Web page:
Differences due to collimator blurring in cardiac images with use of circular and elliptic camera orbits

J Nucl Cardiol. 2001 Jul-Aug;8(4):458-65. doi: 10.1067/mnc.2001.114235.


Background: In cardiac imaging systems, an elliptic acquisition orbit about the patient can be used to enhance resolution of single photon emission computed tomography (SPECT) images by minimizing the distance between the object imaged and the rotating detector system. In this study artifacts from images acquired with the standard circular acquisition are compared with those acquired with various elliptic acquisitions.

Methods and results: With the use of elliptic camera orbits of different eccentricities, simulated projection data were generated from a slice through the left ventricle (LV). The projection data included a simulation of the degradation due to the depth-dependent response of the collimator. As is common in many clinical systems, SPECT images were reconstructed with the standard filtered backprojection algorithm without correction for the collimator response. When the ratio of the major-to-minor axis of the acquisition arc is changed from 1 (circular) to 1.5 (elliptic), reconstructed SPECT images show an additional loss of counts (about 10%) in the apical region of the LV. The severity of the apical defect is also dependent on the starting angle of the acquisition arc. When the starting angle is changed from 0 degrees (detector parallel to the major axis of the LV) to 60 degrees, the ratio between the minimum count in the apical region and the maximum count in the left ventricular myocardial wall decreases by as much as 20%.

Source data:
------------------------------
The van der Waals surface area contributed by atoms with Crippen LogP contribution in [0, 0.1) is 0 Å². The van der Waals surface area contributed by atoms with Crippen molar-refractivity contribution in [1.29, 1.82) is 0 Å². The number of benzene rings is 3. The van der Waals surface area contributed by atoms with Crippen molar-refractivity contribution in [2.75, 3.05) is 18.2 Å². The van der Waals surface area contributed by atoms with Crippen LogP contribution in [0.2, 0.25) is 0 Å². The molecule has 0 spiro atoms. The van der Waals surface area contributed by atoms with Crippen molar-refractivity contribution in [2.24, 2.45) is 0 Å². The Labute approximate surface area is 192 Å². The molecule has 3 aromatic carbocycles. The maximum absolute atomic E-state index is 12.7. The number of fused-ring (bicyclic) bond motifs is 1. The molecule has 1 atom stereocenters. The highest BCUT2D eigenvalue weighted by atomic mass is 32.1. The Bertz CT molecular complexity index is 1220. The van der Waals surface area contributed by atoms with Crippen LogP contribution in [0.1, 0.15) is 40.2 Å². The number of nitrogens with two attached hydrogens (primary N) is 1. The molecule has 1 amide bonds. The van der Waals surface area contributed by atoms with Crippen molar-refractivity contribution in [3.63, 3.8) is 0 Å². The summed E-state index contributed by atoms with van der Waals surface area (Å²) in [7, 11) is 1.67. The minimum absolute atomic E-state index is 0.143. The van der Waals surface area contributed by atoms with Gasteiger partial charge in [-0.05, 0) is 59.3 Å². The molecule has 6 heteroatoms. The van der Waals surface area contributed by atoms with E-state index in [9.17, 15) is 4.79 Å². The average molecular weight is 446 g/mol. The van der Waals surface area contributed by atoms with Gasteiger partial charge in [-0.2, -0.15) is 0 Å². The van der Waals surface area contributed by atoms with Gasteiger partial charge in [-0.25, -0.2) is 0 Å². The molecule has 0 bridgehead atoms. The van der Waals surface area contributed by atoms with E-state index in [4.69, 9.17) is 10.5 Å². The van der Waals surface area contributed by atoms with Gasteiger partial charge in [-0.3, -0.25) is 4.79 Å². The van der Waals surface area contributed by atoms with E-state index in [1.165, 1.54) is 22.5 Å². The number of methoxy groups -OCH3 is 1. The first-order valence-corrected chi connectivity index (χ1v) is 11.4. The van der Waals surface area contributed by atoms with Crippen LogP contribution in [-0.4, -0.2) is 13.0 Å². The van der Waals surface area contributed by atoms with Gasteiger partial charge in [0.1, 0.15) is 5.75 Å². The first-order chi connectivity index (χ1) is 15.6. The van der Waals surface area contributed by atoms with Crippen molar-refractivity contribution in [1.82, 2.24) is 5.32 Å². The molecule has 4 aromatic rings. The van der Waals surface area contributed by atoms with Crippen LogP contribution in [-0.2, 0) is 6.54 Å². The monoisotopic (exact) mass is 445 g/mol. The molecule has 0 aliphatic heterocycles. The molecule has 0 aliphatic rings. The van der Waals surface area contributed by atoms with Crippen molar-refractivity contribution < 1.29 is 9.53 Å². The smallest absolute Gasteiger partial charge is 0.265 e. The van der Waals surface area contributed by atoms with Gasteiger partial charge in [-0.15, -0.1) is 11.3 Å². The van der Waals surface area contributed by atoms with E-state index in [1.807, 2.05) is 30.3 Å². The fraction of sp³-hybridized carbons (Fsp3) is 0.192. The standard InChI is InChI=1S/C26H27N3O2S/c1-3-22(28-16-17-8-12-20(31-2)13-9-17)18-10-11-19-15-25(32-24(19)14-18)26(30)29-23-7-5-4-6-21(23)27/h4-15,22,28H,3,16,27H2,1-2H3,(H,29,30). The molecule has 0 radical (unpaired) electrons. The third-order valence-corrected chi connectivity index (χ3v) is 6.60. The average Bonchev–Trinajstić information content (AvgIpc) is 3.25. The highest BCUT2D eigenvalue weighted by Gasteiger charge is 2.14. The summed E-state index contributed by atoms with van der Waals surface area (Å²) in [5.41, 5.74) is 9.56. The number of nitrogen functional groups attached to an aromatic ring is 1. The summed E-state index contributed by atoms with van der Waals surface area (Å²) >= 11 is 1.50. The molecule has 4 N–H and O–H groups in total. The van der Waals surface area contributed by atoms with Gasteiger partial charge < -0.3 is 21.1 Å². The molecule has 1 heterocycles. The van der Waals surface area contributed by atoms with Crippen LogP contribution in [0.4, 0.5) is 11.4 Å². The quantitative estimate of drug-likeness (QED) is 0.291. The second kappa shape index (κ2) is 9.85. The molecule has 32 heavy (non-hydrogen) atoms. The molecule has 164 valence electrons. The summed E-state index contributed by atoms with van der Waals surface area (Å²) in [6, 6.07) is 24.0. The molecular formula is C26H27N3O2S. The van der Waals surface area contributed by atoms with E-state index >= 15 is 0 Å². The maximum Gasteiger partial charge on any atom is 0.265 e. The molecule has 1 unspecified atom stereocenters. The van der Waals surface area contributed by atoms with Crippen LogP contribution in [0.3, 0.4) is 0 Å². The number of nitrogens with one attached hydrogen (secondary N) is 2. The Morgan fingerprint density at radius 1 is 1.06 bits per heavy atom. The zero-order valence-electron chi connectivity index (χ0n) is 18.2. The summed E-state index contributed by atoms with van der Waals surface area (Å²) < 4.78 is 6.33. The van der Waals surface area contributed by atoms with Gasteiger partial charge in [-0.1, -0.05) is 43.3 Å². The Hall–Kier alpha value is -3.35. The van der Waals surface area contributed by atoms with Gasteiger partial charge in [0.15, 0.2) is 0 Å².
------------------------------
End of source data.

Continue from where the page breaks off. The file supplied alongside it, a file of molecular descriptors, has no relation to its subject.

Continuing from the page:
Conclusions: SPECT image artifacts from elliptic acquisitions are significantly more severe than those from circular acquisitions. Because of the significant difference in images reconstructed from circular and elliptic acquisitions, standardized normal files acquired from circular acquisitions should not be used for comparisons with patient data acquired from elliptic acquisitions.

MeSH terms

  • Algorithms
  • Artifacts
  • Computer Simulation
  • Gamma Cameras*
  • Heart / diagnostic imaging*
  • Humans
  • Image Processing, Computer-Assisted*
  • Tomography, Emission-Computed, Single-Photon* / instrumentation
  • Tomography, Emission-Computed, Single-Photon* / methods